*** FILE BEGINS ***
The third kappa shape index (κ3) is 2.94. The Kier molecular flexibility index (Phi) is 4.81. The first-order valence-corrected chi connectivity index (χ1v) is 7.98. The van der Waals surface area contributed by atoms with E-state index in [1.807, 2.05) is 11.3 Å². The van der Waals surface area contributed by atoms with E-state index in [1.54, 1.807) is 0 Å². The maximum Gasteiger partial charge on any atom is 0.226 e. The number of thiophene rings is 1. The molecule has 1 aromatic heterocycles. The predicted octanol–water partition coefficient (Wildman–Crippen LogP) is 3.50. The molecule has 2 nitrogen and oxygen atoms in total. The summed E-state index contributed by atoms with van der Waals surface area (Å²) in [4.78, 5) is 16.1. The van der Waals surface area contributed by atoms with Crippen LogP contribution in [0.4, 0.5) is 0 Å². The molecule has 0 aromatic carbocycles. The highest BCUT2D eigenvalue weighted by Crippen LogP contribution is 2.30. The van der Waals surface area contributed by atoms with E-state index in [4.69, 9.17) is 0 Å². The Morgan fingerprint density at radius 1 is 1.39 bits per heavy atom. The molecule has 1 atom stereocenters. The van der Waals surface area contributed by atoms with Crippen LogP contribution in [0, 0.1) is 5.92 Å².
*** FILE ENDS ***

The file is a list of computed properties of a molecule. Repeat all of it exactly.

The third kappa shape index (κ3) is 2.94. The Kier molecular flexibility index (Phi) is 4.81. The first-order valence-corrected chi connectivity index (χ1v) is 7.98. The van der Waals surface area contributed by atoms with E-state index in [1.807, 2.05) is 11.3 Å². The van der Waals surface area contributed by atoms with E-state index in [1.54, 1.807) is 0 Å². The maximum Gasteiger partial charge on any atom is 0.226 e. The number of thiophene rings is 1. The molecule has 1 aromatic heterocycles. The predicted octanol–water partition coefficient (Wildman–Crippen LogP) is 3.50. The molecule has 2 nitrogen and oxygen atoms in total. The summed E-state index contributed by atoms with van der Waals surface area (Å²) in [4.78, 5) is 16.1. The van der Waals surface area contributed by atoms with Crippen LogP contribution in [0.4, 0.5) is 0 Å². The molecule has 0 aromatic carbocycles. The highest BCUT2D eigenvalue weighted by Crippen LogP contribution is 2.30. The van der Waals surface area contributed by atoms with E-state index in [4.69, 9.17) is 0 Å². The Morgan fingerprint density at radius 1 is 1.39 bits per heavy atom. The molecule has 1 atom stereocenters. The van der Waals surface area contributed by atoms with Crippen LogP contribution in [0, 0.1) is 5.92 Å².